DENVER -- Alan and Julie Stewart converted their kitchen cabinets into drawers to hold pots and pans. They widened the doorways and eliminated all stairs in the house.
They age-proofed it, not for their grandchildren, but for themselves. The couple are in their 80s and getting around has become more difficult.
"It's fixed up for older, disabled people," Alan Stewart said. "It's a lot safer. It's a lot less tense for us not having to watch for steps."
This type of home modification is referred to as remodeling for "aging-in-place," something building industry representatives say is growing as baby boomers mature and seniors look for a more active lifestyle than what is provided in retirement homes.
"People want to maintain that independence," said Louis Tenenbaum, an independent living strategist based in Potomac, Md. "They don't want to move into a home where someone else decides when they will have lunch."
Tenenbaum, who has advocated aging-in-place at national conferences, supports increased government funding, from such sources as Medicare and Social Security, to help pay for the remodeling.
"The age wave is coming and people are starting to find ways to deal with it," he said.
In addition to staying in their homes, aging baby boomers are searching for active adult communities with spas and Internet access. The fastest-growing segment of the retirement market wants to stay close to home, builders say.
To accommodate the need, homebuilders and remodelers are becoming more creative by designing homes and retrofits that are useful and aesthetic, architect Doug Walter said.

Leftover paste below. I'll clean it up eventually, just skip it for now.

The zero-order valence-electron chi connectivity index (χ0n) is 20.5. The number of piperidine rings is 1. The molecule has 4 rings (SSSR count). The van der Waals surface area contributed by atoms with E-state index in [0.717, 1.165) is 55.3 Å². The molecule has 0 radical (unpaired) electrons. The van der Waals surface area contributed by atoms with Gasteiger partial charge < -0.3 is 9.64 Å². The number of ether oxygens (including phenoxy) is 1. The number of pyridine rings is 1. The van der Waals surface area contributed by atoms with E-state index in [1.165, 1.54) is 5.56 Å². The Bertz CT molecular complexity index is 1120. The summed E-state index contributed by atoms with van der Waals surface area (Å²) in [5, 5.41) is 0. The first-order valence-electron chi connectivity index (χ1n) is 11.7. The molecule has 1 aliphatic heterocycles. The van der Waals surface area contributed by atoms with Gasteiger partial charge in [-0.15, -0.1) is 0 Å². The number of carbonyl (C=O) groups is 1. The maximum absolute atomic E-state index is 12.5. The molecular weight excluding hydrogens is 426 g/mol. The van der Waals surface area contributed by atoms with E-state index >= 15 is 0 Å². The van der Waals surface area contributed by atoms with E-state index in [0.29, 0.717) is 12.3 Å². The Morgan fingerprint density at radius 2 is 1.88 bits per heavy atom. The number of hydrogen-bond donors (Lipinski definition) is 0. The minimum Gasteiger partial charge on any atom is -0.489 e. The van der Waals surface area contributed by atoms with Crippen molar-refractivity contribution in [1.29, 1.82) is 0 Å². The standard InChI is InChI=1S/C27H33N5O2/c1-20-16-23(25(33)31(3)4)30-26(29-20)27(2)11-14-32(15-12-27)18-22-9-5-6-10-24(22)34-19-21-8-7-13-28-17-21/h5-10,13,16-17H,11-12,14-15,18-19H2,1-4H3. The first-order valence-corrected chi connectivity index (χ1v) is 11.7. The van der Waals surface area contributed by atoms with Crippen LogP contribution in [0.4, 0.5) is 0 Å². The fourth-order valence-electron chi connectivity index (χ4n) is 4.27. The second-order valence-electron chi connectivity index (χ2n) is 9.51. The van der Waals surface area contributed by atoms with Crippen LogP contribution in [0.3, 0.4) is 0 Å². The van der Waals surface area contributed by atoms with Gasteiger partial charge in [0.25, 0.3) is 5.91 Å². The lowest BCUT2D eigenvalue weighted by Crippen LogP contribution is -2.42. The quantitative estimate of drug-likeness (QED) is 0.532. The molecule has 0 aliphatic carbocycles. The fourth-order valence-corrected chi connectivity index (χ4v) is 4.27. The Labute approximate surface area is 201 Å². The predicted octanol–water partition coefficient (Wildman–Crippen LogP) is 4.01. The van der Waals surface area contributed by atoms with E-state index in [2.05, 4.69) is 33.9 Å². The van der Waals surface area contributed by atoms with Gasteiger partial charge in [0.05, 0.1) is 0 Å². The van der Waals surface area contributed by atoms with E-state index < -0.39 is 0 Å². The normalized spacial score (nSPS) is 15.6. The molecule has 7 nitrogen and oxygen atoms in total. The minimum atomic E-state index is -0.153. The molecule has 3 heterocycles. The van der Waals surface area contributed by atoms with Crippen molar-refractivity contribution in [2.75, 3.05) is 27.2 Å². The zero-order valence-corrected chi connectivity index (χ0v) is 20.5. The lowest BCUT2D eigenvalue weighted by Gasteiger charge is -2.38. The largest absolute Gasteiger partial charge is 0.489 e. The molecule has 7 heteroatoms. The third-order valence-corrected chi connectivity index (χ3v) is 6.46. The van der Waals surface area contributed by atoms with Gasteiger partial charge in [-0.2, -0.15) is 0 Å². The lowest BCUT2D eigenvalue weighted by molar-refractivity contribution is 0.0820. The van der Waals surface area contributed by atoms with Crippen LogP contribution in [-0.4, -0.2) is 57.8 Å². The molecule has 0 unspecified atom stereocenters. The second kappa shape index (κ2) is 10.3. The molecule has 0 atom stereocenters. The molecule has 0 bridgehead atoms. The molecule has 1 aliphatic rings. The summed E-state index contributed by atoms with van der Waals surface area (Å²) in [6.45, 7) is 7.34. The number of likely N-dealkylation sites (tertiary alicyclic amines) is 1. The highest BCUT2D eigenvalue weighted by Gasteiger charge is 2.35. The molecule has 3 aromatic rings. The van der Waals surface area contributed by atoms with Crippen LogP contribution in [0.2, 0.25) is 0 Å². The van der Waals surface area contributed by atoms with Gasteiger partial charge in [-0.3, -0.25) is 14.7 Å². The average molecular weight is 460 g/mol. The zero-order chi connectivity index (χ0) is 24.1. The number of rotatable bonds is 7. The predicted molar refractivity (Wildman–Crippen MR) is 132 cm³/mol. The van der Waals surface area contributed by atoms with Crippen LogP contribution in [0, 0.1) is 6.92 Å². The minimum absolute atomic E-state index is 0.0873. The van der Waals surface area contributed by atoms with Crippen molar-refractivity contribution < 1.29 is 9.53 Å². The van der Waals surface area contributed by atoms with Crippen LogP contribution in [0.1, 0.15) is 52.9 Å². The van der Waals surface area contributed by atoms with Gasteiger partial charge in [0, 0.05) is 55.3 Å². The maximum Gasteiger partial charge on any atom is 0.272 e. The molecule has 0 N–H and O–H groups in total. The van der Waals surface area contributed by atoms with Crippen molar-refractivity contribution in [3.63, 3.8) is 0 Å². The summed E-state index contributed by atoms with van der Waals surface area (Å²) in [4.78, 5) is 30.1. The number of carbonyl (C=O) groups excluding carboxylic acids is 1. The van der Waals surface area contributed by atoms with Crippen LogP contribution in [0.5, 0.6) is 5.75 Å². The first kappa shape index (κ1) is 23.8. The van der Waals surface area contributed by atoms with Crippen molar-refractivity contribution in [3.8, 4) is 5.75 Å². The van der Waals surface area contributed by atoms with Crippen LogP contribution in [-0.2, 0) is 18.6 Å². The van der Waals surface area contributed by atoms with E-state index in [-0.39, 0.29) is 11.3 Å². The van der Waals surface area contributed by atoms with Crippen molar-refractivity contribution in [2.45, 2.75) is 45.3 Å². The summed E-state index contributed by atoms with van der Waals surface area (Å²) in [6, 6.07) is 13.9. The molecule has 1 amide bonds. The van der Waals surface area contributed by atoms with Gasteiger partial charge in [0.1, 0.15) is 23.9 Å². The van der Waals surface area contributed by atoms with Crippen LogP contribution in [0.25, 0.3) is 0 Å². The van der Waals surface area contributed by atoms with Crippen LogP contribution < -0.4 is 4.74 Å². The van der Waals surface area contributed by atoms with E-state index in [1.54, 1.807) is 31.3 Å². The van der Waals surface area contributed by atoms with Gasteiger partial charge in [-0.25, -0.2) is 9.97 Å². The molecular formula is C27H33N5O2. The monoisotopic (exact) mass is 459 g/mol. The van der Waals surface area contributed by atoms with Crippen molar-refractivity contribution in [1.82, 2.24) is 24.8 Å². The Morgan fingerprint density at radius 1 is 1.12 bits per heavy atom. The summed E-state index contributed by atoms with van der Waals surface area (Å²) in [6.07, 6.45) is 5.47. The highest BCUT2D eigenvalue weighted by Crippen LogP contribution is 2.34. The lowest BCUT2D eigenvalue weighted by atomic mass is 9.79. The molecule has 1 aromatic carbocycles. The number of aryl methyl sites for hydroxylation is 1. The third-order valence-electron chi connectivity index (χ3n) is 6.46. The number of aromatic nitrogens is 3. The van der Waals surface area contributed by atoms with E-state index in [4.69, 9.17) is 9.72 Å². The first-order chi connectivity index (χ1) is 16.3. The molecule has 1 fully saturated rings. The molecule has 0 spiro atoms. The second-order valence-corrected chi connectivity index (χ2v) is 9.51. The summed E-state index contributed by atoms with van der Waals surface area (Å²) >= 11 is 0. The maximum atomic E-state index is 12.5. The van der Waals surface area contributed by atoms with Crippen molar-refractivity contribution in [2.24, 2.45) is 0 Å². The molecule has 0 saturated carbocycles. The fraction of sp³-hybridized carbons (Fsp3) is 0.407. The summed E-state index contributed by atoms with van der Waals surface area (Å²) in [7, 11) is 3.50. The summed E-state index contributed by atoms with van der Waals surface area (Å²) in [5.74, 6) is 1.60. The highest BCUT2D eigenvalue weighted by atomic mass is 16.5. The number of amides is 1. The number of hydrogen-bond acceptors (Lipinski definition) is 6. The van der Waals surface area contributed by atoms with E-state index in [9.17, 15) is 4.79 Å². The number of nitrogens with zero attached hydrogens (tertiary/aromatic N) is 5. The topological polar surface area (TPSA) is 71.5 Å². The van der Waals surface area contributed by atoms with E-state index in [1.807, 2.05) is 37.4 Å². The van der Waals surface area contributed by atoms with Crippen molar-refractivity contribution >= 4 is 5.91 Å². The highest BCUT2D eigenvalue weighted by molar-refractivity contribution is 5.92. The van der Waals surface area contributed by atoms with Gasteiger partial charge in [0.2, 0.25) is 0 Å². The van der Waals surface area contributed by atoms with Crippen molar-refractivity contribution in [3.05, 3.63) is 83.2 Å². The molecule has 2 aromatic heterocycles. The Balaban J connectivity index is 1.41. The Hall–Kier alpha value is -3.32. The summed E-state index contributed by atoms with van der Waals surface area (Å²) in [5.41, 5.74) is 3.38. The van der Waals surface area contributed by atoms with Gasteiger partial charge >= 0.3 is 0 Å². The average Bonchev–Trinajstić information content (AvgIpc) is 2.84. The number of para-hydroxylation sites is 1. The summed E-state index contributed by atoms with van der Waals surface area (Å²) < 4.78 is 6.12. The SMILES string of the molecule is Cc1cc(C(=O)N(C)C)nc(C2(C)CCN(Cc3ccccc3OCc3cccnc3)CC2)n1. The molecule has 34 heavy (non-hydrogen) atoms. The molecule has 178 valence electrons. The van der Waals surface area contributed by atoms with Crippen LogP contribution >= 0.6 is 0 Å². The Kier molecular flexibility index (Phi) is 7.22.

"There's no excuse for clunky-looking or institutional-looking bathrooms," he said.
In the Stewarts' home, the shower grab bars match the towel holders and the wider doorways are enclosed with double doors. They could have moved to a new home with built-in amenities, but they preferred to remain in the home where they've lived for more than 40 years. They even made plans to celebrate their 60th wedding anniversary here with 200 friends in late June.
"We just couldn't bear moving from this community," Alan Stewart said.
Walter predicts the remodeling market will surge as baby boomers age.
"The baby boom generation is doing OK in their 50s, but give us another 10 years and a lot more of these accessibility issues will be in the forefront," he said.
The National Home Builders' Association launched an aging-in-place certificate in May to train professionals about the skills needed to make home modifications that accommodate seniors.
The association estimates residential remodeling to be a $180 billion industry.
In its latest survey of the remodeling industry, Harvard's Joint Center for Housing Studies projected that baby boomers will account for the creation of 12 million new households as a result of "empty nests" and new single-person households.
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